After leaving La Sonora Matancera, the Celia Cruz biography would become even more impressive, departing from the group established her as a solo artist, and helped showcase her larger-than-life performances, which became known for her enormously large wigs, vibrant dresses and skyscraper-like high heeled shoes.

Music lovers across the world embraced her style and her love of the classic Cuban “son”, the root of most Latin music, including mambo and salsa

For the next four decades, Celia Cruz’ lyrics and music catapulted her to iconic status. She worked with some of the most respected names in Latin music, including her counterpart “El Rey de la Salsa”, Puerto Rico’s Tito Puente as well as Dominican “Godfather” of salsa music, Johnny Pacheco.

The Celia Cruz biography became one of the few to tell a story of a woman involved in the mostly-male Afro-Latin music scene. Celia Cruz was known for her talents as an improviser on stage during the call-and-response section of salsa music that comes from traditional African music.

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Celia Cruz and Tito Puente’s Mural in City island, Bronx, NY.
Picture by BrooklynGirrl.

Celia Cruz’ music evolved with the times and toward the end of her career, she began branching out into dance and hip-hop music, including a popular cover of Gloria Gaynor’s “I Will Survive” and the hip-hop infused “La Negra Tiene Tumbao” which had fans of all ethnicities shaking their booties on the dance floor in 2002.

Celia continued to collaborate with some of the world’s most respected musical talents, including Aretha Franklin and Luciano Pavarotti, with whom she sang a duet of her famous “Guantanamera.”

She made more than 76 records, winning multiple Grammys and Latin Grammys. She also appeared in several movies, including 1992’s “The Mambo Kings” and earned a star on Hollywood’s Walk of Fame in 1989.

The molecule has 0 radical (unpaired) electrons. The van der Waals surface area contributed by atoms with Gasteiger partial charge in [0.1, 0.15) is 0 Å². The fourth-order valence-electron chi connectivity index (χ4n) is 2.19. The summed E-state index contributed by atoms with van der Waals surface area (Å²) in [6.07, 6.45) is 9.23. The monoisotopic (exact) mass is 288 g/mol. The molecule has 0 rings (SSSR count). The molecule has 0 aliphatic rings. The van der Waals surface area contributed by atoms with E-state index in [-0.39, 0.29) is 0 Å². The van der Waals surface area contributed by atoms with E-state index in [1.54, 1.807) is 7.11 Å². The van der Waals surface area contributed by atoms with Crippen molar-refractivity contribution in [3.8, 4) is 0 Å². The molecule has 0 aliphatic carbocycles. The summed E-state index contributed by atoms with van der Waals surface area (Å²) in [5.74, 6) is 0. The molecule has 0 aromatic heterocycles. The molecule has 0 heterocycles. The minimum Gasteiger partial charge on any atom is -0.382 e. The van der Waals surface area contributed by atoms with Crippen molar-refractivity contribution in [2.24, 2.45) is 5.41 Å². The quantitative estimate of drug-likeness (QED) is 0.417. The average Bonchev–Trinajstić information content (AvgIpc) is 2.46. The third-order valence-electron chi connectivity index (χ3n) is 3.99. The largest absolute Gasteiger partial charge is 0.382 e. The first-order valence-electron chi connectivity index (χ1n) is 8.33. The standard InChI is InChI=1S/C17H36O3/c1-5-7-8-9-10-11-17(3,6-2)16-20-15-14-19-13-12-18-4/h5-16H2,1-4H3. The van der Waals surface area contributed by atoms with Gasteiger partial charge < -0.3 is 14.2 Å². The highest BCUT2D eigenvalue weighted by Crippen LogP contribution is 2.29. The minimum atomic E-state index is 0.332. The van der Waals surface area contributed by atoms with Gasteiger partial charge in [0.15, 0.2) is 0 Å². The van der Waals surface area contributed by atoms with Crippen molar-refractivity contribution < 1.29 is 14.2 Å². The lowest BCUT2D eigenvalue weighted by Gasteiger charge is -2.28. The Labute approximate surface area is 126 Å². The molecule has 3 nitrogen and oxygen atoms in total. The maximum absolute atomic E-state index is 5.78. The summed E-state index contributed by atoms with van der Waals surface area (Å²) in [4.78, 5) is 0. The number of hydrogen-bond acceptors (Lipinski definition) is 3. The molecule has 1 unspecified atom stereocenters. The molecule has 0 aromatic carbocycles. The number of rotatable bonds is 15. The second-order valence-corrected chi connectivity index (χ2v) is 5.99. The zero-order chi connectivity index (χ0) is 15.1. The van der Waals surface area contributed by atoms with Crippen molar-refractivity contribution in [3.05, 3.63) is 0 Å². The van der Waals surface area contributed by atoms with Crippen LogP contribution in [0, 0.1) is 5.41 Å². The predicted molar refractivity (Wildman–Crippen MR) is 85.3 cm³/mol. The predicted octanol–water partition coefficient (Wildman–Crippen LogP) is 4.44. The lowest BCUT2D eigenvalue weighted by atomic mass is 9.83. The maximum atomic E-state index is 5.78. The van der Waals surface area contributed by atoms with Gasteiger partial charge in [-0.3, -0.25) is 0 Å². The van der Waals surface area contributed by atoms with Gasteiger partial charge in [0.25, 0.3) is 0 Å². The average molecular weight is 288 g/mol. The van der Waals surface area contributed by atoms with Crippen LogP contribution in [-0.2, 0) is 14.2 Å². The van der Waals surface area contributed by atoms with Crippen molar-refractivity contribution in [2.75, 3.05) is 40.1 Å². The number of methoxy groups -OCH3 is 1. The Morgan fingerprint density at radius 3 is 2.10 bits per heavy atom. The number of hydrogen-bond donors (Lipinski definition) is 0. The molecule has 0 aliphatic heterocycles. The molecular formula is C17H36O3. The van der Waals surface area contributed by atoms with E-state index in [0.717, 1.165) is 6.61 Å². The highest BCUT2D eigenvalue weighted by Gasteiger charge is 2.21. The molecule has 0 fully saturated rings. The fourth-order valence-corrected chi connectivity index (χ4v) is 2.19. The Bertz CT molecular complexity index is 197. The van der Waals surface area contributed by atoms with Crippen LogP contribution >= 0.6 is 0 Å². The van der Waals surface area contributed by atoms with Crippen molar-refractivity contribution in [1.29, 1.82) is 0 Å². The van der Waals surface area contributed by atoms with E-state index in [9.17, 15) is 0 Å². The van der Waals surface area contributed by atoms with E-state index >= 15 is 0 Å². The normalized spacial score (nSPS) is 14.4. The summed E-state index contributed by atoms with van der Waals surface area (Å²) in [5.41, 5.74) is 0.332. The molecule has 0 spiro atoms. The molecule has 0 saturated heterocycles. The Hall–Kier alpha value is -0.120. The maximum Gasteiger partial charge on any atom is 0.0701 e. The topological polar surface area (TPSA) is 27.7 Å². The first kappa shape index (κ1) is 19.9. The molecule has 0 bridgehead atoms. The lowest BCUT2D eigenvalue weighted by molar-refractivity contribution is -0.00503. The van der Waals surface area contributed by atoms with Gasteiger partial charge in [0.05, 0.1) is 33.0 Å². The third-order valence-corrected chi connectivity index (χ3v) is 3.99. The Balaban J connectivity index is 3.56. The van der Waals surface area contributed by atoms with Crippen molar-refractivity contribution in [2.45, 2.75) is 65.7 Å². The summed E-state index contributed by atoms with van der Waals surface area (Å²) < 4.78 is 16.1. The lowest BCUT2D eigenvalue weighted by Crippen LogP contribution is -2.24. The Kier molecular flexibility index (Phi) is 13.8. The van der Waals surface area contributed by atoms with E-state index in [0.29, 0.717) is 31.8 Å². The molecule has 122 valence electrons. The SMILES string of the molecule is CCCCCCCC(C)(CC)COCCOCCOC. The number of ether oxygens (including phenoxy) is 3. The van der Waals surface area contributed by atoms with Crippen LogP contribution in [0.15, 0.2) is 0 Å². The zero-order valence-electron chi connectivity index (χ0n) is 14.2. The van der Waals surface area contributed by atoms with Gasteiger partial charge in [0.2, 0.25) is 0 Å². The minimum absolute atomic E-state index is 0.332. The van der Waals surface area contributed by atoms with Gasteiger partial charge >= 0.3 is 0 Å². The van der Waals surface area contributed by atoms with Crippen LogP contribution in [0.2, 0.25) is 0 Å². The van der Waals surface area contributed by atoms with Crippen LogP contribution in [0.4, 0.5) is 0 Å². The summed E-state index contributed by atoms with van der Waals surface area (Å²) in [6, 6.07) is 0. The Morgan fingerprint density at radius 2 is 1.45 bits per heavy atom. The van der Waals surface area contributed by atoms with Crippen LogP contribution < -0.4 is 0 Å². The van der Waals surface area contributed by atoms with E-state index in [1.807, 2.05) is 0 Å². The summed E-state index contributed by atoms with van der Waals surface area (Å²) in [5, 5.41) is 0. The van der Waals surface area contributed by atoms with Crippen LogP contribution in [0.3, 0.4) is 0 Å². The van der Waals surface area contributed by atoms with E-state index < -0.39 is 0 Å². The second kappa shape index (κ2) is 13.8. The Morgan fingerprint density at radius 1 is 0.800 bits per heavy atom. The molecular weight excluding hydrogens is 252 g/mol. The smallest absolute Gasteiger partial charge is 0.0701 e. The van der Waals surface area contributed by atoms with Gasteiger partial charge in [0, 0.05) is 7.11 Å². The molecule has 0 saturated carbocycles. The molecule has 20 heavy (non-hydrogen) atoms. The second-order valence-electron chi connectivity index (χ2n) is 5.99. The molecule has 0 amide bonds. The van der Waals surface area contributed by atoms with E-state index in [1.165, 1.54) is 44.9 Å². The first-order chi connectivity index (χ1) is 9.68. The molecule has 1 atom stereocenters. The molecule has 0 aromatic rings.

Celia Cruz also collected honorary degrees from Yale, the University of Miami and Florida International University and was awarded the American National Medal of the Arts in 1994 by the National Endowment of the Arts in Washington D.C.

On July 16, 2003, Cruz died of a brain tumor in her Fort Lee, N.J., home. Per her wishes, her body was flown to Miami, a city she treasured, for a memorial after her death before returning to New York for burial. When her body arrived in Manhattan, a horse-drawn carriage carried Cruz down Fifth Avenue to St. Patrick’s Cathedral as tens of thousands of fans said goodbye.

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Celia Cruz Mural In Spanish Harlem, NY.
Artist: James de La Vega.
Picture by SReed99342.

For all her success, the life of Celia Cruz was not without its disappointments. One sad part on the Celia Cruz biography is that she never returned to Cuba: after she left, Castro considered her a traitor and would not even allow her to return for her mother’s funeral.

Celia dreamed of returning to her homeland. “Yo llevo a Cuba la voz, desde esta playa lejana,'”I send to Cuba my voice, from this distant beach, she once sang. The Celia Cruz biography tells that in the end, Cruz’ distinctive and rich voice, which seemed to vibrate with the rhythm of the island of her birth, carried her song from Cuba all around the world.

Celia Cruz Books and Art

A good Celia Cruz biography I recommend many is Celia Cruz Queen of Salsa. It is candid yet filled with beatiful words and experiences. It is a book to share with your children.